This is a continuation of my previous post on Friedrich Hayek, which gives a bit of context for this one. Previously, I mentioned that, in defense of the idea of a sort of convergence of libertaranism and moderate welfare state liberalism, Will Wilkinson quoted Hayek in The Constitution of Liberty, where Hayek said:
All modern governments have made provision for the indigent, unfortunate and disabled and have concerned themselves with questions of health and the dissemination of knowledge. There is no reason why the volume of these pure service activities should not increase with general growth of wealth. There are common needs that can be satisfied only by collective action and can be thus provided for without restricting individual liberty. It can hardly be denied that, as we grow richer, that minimum of sustenance which the community has always provided for those not able to look after themselves, and which can be provided outside the market, will gradually rise, or that government may, usefully and without doing any harm, assist or even lead in such endeavors. (pp. 257-258)
There’s a problem I see with Hayek, or at least Hayek in the phase of his career in which he wrote The Constitution of Liberty, which I think explains Hayek’s belief that having the government lead the provision of relief for the unfortunate would not entail any restriction of liberty. Ironically, I think this problem is an outgrowth (though not an inevitable or unavoidable one) of one of Hayek’s insights about why interventionism is undesirable. Hayek pointed out that what was needed for the greatest number of people to have the best chance of achieving their goals and desires was a reasonably predictable social environment that makes planning for the future easier. The more interventionist a society is, the harder this becomes- you can’t make secure plans for the future if what’s legal and what’s not is always shifting, or if the laws are so numerous or arcane that what you can and can’t do is unclear, or if the government might decide to seize your property at any moment. Thus, the best course is to ensure security of property rights and strictly limit the government’s ability to expand its power or change the law abruptly.
This is a very good point, and one to keep in mind when you hear people claiming that bigger government creates order. However, there’s a problem, which seems directly related to this valuable insight. In The Constitution of Liberty, Hayek uses a somewhat idiosyncratic definition of “coercion,” in which general legal rules that restrict voluntary action or compel involuntary action are not coercive if they are known in advance and impartially applied, the idea being that you can then easily avoid being jailed or shot by abstaining from actions that you know will result in punishment. Freedom, as Hayek puts it, means “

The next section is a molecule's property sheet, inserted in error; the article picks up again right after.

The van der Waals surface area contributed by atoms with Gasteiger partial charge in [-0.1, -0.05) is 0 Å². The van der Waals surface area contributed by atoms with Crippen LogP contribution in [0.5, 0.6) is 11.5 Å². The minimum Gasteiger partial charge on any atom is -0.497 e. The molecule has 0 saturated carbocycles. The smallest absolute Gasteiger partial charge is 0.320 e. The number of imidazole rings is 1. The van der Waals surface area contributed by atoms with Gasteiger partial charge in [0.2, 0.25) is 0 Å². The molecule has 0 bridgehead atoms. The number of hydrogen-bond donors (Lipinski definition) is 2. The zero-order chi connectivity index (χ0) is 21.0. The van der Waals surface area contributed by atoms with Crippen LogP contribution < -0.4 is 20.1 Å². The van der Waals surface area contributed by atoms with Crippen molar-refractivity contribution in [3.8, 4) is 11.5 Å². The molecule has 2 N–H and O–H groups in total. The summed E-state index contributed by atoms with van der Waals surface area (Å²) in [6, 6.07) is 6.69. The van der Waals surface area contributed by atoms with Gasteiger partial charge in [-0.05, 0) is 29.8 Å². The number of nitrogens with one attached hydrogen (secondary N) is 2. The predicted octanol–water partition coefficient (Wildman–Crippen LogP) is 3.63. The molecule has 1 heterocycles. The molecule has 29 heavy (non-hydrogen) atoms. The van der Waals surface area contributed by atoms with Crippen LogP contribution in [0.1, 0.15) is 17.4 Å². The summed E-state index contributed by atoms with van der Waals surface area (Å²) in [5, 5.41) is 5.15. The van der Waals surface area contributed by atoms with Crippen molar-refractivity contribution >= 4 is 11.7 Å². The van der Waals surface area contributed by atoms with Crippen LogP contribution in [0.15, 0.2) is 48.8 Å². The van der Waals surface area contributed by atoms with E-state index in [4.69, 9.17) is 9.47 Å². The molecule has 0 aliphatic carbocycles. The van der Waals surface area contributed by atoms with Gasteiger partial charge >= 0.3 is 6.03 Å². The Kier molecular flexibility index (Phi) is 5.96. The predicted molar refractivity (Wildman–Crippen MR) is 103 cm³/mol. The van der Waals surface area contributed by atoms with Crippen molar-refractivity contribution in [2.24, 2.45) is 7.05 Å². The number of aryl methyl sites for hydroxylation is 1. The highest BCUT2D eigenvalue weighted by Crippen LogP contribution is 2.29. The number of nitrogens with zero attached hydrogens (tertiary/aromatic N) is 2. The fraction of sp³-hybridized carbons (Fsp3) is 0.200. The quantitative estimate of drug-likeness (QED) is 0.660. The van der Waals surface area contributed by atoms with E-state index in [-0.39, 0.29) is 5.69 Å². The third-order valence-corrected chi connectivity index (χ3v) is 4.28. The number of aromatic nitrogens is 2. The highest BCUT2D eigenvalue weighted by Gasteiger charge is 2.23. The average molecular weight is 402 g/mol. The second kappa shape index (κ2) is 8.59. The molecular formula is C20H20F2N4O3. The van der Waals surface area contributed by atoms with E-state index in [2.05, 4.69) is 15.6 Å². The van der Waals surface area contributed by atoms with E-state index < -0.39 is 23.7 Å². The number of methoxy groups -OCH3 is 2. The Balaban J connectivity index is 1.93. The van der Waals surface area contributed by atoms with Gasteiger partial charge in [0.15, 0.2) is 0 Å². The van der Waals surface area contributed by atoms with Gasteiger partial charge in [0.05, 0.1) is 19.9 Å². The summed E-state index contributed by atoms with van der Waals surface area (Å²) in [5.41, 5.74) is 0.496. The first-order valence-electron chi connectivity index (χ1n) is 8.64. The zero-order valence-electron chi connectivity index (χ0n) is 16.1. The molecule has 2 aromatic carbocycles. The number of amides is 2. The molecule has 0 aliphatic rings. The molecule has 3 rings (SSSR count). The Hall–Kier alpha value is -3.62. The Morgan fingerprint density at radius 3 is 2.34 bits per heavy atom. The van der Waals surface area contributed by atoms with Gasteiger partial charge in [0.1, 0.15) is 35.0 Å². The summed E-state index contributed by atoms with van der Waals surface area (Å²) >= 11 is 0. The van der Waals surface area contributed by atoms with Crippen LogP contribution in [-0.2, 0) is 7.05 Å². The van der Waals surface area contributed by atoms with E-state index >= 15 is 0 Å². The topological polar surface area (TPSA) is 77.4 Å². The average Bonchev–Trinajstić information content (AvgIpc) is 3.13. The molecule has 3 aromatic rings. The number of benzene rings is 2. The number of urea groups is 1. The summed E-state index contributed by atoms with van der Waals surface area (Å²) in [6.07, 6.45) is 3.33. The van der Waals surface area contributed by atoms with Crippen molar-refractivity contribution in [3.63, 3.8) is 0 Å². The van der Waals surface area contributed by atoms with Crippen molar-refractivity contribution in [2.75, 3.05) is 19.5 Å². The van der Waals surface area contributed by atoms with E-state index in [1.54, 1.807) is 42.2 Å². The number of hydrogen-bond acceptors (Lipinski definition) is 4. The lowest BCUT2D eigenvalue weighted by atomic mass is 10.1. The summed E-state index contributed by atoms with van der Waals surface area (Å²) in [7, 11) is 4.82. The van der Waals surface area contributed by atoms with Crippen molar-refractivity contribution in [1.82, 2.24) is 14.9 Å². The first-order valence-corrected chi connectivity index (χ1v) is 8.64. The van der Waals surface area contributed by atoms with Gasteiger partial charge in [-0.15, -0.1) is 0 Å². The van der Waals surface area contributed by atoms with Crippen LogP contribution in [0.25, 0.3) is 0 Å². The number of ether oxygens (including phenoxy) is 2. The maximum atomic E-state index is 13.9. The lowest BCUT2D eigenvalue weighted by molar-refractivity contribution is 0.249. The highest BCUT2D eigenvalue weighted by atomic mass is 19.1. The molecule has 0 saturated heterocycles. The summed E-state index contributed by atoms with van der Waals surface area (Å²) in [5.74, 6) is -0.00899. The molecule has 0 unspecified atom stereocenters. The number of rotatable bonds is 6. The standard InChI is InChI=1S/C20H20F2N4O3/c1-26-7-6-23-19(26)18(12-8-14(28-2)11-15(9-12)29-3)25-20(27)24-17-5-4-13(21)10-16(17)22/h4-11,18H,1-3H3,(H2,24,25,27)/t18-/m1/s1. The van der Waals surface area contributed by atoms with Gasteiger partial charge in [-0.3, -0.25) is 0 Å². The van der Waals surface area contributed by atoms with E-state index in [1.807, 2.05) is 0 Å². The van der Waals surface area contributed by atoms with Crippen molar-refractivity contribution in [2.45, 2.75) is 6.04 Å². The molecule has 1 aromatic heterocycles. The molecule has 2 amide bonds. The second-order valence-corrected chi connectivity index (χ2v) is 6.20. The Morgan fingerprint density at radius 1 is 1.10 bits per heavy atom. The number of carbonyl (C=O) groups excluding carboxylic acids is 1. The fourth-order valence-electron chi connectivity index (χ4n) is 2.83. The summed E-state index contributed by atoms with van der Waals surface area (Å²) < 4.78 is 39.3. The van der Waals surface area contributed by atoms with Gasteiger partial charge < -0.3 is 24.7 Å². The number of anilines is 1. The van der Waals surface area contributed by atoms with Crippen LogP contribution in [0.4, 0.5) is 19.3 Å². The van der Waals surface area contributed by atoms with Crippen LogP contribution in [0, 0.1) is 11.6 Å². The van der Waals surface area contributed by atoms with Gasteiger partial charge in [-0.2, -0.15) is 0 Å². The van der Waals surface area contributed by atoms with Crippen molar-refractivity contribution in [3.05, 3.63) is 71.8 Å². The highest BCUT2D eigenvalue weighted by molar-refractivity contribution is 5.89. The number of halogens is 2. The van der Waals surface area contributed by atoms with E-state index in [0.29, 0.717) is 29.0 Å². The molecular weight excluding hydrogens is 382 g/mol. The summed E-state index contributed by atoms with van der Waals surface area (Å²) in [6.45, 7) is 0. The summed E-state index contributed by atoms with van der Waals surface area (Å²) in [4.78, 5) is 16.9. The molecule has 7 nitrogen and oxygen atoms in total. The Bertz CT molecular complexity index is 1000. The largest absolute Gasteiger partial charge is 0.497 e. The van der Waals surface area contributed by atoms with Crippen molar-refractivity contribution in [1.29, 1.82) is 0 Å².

This has a fairly serious problem. As a concept of what “the rule of law” means, it’s quite good. As a concept of “freedom,” it is almost completely empty. Hayek himself demonstrates this fact when he uses this definition of freedom to argue that universal military conscription, of all things, is compatible with being “as independent of the will of another person as men have learned to be in society.” (p. 143) And more generally, the great majority of things libertarians would condemn would not violate people’s freedom under this principle- drug laws, sodomy laws, most forms of economic interventionism (though certain things that explicitly single out certain groups for government privilege, such as farm subsidies, would be prevented), compulsory “national service,” gun control, and so on.
Now, Hayek would not approve of these things- quite the contrary. And Hayek later evolved in his views to support a concept of freedom with more meat to it. But we should keep in mind that when Constitution of Liberty-era Hayek says that a welfare state can be created “without restricting individual liberty, he’s not using “liberty” in a sense that most libertarians (or even non-libertarians) would accept.
Hayek had his great moments too, though, and one of his remarks does a nice job of expressing my approach to advocating freedom. I’ll end on a positive note with one of my favorite quotes, from Hayek’s “The Intellectuals and Socialism”, which beautifully expresses the approach that I consider to be liberty’s best hope:
We must make the building of a free society once more an intellectual adventure, a deed of courage. What we lack is a liberal Utopia, a program which seems neither a mere defense of things as they are nor a diluted kind of socialism, but a truly liberal radicalism which does not spare the susceptibilities of the mighty (including the trade unions), which is not too severely practical, and which does not confine itself to what appears today as politically possible. We need intellectual leaders who are willing to work for an ideal, however small may be the prospects of its early realization. They must be men who are willing to stick to principles and to fight for their full realization, however remote. The practical compromises they must leave to the politicians.
Free trade and freedom of opportunity are ideals which still may arouse the imaginations of large numbers, but a mere "reasonable freedom of trade" or a mere "relaxation of controls" is neither intellectually respectable nor likely to inspire any enthusiasm… Those who have concerned themselves exclusively with what seemed practicable in the existing state of opinion have constantly found that even this had rapidly become politically impossible as the result of changes in a public opinion which they have done nothing to guide. Unless we can make the philosophic foundations of a free society once more a living intellectual issue… the prospects of freedom are indeed dark. But if we can regain that belief in the power of ideas which was the mark of liberalism at its best, the battle is not lost.